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With a New Apology, Starbucks’s CEO Just Taught an Important Lesson in Leadership

(Source: www.inc.com)

 

Many are criticizing Starbucks for the way it handled a recent incident in which two African-American men ended up getting arrested at a Philadelphia store.

The story, according to The New York Times:

Two black men walked into a Starbucks in downtown Philadelphia on Thursday afternoon and sat down. Officials said they had asked to use the restroom but because they had not bought anything, an employee refused the request. They were eventually asked to leave, and when they declined, an employee called the police.

According to the Times, the men were arrested on suspicion of trespassing but were later released, since Starbucks did not wish to press charges.

Since then, the incident has gained viral exposure, and sparked yet another national conversation on the topic of race relations.

Yesterday, Starbucks CEO Kevin Johnson delivered a personal apology for the company’s role in the incident, via a video posted on the official Starbucks website. (This was actually the CEO’s second apology, following a written statement that appeared on the website the day before.)

There’s a lot to unpack here. Johnson begins by “offering a personal apology to the two gentlemen who were arrested in our store,” as well as to the Philadelphia community and fellow Starbucks partners (employees). He includes a promise to learn and improve the way stores handle similar situations in the future.

But as I listened to Johnson speak, it was the following sentences that truly stuck out as noteworthy (italics mine):

Now certainly there are some situations where the call to police is justified. Situations where there is violence or threats or a disruption. In this case, none of that existed. These two gentlemen did not deserve what happened, and we are accountable.

I am accountable.

…Now there’s been some calls for us to take action on the store manager. I believe that blame is misplaced. In fact, I think the focus of fixing this: I own it. This is a management issue, and I am accountable to ensure we address the policy and the practice and the training that led to this outcome.

In an incident like this, it’s easy to place blame on the employee or manager of the store. But firing one or two employees will probably do more harm than good. It can easily be seen as an attempt to create a scapegoat and push larger issues under the rug. Further, the general public doesn’t care about the names of the employees; they will only remember how Starbucks got two black men arrested for sitting in their store.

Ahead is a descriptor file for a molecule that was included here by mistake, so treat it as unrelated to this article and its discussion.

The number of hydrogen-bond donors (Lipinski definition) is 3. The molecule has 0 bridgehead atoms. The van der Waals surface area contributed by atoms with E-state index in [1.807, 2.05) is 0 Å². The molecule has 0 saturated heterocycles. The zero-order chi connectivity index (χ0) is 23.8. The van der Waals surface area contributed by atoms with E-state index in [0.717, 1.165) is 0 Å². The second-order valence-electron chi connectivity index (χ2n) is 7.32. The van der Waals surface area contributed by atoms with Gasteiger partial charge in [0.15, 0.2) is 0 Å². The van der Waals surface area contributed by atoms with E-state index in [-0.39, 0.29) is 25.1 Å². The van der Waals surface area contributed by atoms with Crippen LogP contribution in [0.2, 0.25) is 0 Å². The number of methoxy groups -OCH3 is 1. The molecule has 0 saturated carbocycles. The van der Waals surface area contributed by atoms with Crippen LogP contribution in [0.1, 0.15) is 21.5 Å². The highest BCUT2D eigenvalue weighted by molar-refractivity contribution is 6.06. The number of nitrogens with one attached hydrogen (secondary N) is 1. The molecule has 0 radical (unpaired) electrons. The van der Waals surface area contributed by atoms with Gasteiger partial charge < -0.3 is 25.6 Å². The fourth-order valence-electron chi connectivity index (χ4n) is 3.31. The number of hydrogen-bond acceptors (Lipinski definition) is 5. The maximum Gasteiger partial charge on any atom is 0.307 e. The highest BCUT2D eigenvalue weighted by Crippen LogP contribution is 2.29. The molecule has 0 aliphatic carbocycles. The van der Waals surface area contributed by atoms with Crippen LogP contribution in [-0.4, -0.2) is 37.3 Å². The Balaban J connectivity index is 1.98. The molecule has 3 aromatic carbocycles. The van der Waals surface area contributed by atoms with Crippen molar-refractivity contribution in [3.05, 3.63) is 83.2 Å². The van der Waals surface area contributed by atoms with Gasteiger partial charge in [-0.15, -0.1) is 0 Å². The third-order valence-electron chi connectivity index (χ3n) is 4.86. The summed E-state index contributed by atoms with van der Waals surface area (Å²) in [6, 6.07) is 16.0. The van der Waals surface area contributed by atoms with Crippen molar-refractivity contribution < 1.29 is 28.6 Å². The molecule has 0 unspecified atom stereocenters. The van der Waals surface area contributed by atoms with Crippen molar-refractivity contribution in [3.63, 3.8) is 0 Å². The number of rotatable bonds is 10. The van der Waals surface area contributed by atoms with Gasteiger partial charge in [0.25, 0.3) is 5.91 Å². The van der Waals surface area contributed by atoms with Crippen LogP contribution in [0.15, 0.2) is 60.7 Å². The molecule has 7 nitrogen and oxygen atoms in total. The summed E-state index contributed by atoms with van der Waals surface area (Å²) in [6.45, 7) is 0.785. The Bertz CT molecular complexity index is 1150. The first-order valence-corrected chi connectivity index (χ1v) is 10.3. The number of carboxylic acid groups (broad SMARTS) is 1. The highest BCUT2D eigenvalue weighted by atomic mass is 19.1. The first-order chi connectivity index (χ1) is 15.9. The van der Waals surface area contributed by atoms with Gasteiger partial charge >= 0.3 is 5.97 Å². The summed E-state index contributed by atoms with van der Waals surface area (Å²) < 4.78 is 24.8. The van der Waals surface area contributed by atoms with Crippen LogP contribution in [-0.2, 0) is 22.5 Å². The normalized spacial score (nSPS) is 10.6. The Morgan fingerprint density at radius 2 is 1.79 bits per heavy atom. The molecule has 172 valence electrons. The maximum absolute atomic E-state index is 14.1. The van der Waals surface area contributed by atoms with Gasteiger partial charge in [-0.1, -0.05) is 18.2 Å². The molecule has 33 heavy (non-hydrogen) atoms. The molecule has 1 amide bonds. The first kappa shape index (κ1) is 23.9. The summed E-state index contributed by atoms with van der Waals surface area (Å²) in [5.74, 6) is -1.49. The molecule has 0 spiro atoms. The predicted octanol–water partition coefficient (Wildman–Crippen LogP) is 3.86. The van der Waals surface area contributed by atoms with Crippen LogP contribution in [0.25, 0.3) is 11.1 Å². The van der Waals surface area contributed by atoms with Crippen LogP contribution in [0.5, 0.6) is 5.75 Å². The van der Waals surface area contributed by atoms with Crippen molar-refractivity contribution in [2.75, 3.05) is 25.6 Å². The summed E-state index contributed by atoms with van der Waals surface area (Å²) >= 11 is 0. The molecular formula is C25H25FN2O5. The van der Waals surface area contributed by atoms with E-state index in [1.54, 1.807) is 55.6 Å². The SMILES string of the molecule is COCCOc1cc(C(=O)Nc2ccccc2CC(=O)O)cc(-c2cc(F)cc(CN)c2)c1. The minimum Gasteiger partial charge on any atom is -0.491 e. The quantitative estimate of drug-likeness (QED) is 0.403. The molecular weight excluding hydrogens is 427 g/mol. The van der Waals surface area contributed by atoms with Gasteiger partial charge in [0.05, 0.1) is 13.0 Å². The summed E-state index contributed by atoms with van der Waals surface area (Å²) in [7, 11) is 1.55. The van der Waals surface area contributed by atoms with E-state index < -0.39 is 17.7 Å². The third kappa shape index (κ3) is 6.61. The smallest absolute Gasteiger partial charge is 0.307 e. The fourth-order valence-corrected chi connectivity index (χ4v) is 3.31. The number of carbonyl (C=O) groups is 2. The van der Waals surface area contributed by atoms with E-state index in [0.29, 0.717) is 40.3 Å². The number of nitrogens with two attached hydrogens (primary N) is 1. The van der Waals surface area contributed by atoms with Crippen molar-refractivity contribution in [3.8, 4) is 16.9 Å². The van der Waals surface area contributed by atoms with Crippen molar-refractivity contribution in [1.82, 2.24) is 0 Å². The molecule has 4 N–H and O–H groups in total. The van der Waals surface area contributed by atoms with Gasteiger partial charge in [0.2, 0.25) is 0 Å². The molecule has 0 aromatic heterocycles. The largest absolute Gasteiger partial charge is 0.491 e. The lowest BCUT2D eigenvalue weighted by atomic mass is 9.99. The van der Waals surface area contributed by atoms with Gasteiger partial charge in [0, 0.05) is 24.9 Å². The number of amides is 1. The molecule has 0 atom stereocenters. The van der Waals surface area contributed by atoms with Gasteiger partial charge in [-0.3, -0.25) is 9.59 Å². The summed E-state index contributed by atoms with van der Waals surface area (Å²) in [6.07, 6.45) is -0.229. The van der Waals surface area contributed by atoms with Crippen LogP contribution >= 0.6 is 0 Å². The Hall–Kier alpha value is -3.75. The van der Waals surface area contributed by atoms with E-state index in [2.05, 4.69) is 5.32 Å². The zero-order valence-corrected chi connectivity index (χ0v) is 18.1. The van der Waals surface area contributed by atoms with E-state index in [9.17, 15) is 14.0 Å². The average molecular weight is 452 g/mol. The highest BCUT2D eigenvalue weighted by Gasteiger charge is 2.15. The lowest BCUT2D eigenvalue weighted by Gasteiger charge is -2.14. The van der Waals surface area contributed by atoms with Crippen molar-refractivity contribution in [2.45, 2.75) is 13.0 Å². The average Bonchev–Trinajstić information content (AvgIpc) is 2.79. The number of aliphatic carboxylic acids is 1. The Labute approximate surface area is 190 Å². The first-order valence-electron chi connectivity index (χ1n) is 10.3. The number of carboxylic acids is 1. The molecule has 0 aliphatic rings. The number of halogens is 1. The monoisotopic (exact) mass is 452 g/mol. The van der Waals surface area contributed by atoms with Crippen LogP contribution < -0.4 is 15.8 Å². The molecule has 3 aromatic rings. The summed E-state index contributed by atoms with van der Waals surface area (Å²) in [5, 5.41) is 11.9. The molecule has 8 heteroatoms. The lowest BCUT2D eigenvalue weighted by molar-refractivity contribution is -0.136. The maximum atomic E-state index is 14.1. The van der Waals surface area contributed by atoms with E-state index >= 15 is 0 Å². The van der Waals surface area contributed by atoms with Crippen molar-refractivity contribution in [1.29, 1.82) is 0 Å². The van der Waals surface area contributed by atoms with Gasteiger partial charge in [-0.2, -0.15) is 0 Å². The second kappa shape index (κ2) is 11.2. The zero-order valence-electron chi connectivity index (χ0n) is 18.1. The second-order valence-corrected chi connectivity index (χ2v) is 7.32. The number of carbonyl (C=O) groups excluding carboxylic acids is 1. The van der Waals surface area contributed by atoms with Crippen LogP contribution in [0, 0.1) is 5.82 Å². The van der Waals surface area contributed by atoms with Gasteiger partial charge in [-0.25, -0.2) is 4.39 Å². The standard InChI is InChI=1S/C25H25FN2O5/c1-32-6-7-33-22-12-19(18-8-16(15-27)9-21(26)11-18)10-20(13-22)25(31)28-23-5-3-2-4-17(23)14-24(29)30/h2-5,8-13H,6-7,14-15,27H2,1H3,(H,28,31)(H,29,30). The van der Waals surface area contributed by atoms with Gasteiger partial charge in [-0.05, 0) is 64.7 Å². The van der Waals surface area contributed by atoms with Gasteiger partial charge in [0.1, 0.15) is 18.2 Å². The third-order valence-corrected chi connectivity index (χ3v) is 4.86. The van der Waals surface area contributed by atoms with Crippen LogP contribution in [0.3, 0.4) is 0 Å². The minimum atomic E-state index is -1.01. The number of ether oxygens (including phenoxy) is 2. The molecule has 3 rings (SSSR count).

That’s why Johnson’s expressed desire to assume responsibility and to take the lead in immediately moving the company forward is the right thing to do. Because that’s what true leadership is all about–taking ownership, in both good time and bad times.

Of course, saying and doing are two different things. Here’s hoping that Johnson follows through.

Here’s a transcript of Starbucks CEO Kevin Johnson’s full statement, via the company’s newsroom:

Hi, I’m Kevin Johnson, CEO of Starbucks.

I want to follow up on the letter I published yesterday to all Starbucks customers and my Starbucks partners regarding the incident that occurred in a Philadelphia area store last Thursday.

I want to begin by offering a personal apology to the two gentlemen who were arrested in our store. What happened in the way that incident escalated, and the outcome, was nothing but reprehensible–and I’m sorry. I want to apologize to the community in Philadelphia, and to all my Starbucks partners. This is not who we are, and it’s not who we’re going to be. We are going to learn from this and we will be better for it.

Now certainly as I’ve been reviewing the situation, understanding that with 28,000 stores around the world, that in certain circumstances, local practices are implemented. In this particular case, the local practice of asking someone who is not a customer to leave the store–and unfortunately, then followed by a call to the police.

Now certainly there are some situations where the call to police is justified. Situations where there is violence or threats or a disruption. In this case, none of that existed. These two gentlemen did not deserve what happened, and we are accountable.

I am accountable.

Now, going through this, I am going to do everything I can to ensure it is fixed and never happens again. Whether that is changes to the policy, in the practice, additional store manager training, including training around unconscious bias, and we will address this.

Now there’s been some calls for us to take action on the store manager. I believe that blame is misplaced. In fact, I think the focus of fixing this: I own it. This is a management issue, and I am accountable to ensure we address the policy and the practice and the training that led to this outcome.

Now, today I’ve been on the phone–with the mayor, with the police commissioner, and other leaders in the community. I’m looking forward to spending the next two days meeting and visiting with them personally. And you have my commitment: We will address this. And we will be a better company for it.

Thank you.

 

More Info: www.inc.com

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